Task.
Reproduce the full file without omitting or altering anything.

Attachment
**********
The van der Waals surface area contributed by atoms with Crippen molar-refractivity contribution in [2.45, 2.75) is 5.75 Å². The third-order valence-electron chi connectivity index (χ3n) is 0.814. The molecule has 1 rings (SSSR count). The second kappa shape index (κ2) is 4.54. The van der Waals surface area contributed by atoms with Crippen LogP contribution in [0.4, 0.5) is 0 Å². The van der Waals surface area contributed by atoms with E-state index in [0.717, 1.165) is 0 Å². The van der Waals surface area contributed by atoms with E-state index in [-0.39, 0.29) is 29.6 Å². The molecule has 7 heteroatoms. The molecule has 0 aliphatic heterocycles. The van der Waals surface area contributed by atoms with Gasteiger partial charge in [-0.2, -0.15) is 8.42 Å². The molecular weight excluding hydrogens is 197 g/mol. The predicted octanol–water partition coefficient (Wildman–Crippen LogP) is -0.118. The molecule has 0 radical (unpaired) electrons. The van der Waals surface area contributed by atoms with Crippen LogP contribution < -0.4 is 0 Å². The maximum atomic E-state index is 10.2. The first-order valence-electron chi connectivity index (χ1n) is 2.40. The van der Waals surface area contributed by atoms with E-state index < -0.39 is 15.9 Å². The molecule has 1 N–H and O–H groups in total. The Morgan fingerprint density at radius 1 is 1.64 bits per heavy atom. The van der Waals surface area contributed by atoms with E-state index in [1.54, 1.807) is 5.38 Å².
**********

The van der Waals surface area contributed by atoms with Crippen molar-refractivity contribution in [2.45, 2.75) is 5.75 Å². The third-order valence-electron chi connectivity index (χ3n) is 0.814. The molecule has 1 rings (SSSR count). The second kappa shape index (κ2) is 4.54. The van der Waals surface area contributed by atoms with Crippen LogP contribution in [0.4, 0.5) is 0 Å². The van der Waals surface area contributed by atoms with E-state index in [0.717, 1.165) is 0 Å². The van der Waals surface area contributed by atoms with E-state index in [-0.39, 0.29) is 29.6 Å². The molecule has 7 heteroatoms. The molecule has 0 aliphatic heterocycles. The van der Waals surface area contributed by atoms with Gasteiger partial charge in [-0.2, -0.15) is 8.42 Å². The molecular weight excluding hydrogens is 197 g/mol. The predicted octanol–water partition coefficient (Wildman–Crippen LogP) is -0.118. The molecule has 0 radical (unpaired) electrons. The van der Waals surface area contributed by atoms with Crippen LogP contribution < -0.4 is 0 Å². The maximum atomic E-state index is 10.2. The first-order valence-electron chi connectivity index (χ1n) is 2.40. The van der Waals surface area contributed by atoms with E-state index < -0.39 is 15.9 Å². The molecule has 1 N–H and O–H groups in total. The Morgan fingerprint density at radius 1 is 1.64 bits per heavy atom. The van der Waals surface area contributed by atoms with E-state index in [1.54, 1.807) is 5.38 Å².